Other exercises are intended to prepare women and their partners for pain management naturally. Many are meditative, and some actually include introducing an uncomfortable stimulus that you have to deal with for the length of a contraction (an ice cube). The authors are quick to explain that nothing can fully prepare you for the pain of childbirth, but it is important to come to terms with pain prior to the experience. They argue that childbirth pain is necessary because it tells your body what to do – how to move, how to vocalize, when to push.
Nature’s blueprint for women giving birth includes pain, and this pain is purposeful. Pain is experienced when stretch receptors in the dilating cervix send signals to your brain, calling for more oxytocin to be released – which in turn fuels labor and increases dilation. The sensations … are part of an ingenious feedback mechanism which is essential for normal labor and birth” (240).
It’s impossible to say what I will do in the end. This feedback look doesn’t always work, for example. Even under normal circumstances, the temptation could be very great, but I am confident my husband will help be stick to my guns unless an epidural becomes absolutely necessary. And if that becomes the case, I will have to accept it with grace. That said, this book and the documentary “The Business of Being Born” have helped me become more aware of the negative side effects of using epidurals and pitocin – negative side effects on the mother and the child. (Definitely watch the documentary on Netflix. In addition to learning about the history of midwifery and obstetrics, you’ll learn more about natural birth and the negative side effects of drugs on labor. One of the best and most compelling parts is seeing and hearing real natural births. When all you’ve ever seen is Hollywood hospital births, it’s eyeopening, inspiring, strengthening, and beautiful.)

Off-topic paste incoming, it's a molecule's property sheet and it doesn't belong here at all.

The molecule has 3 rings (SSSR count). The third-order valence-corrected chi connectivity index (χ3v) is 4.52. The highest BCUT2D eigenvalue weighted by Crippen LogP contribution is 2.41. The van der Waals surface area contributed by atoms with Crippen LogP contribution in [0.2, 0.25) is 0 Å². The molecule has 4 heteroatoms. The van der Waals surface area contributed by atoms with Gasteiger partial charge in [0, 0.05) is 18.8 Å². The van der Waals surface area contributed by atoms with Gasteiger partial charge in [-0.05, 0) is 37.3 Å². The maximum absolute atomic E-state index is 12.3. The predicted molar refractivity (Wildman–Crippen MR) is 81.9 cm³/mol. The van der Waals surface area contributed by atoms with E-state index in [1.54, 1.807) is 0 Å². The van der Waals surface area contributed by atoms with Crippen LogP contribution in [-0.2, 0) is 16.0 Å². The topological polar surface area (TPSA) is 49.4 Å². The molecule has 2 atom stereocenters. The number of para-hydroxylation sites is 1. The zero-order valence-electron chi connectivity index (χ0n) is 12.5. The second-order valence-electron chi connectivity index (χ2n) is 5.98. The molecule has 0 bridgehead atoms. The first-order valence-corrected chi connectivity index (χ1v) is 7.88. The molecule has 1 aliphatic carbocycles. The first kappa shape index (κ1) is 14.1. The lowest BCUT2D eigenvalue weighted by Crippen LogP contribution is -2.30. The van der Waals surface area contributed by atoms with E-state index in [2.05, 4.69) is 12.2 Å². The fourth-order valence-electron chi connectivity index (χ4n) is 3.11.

I recommend this book to anyone having a baby or trying to conceive. There is plenty in here for new mothers, mothers who are having another child, as well as fathers. Pagan readers will be delighted at the spiritual approach, particularly at the author’s emphasis on birth as a rite of passage for baby and parents, one worthy of ritual and deep meditation. I am now convinced that I want some sort of Mother Blessing ceremony at my baby shower. It’s also hard not to smile at the Goddess imagery placed throughout the book. Birthing From Within has made me very proud of my ancestral mothers, my living mother, and what my own body is capable of. This remains the most empowering pregnancy book I’ve read and has helped me form a deeper connection with my inner feminine energy.
Are you having a baby?
Get. This. Book.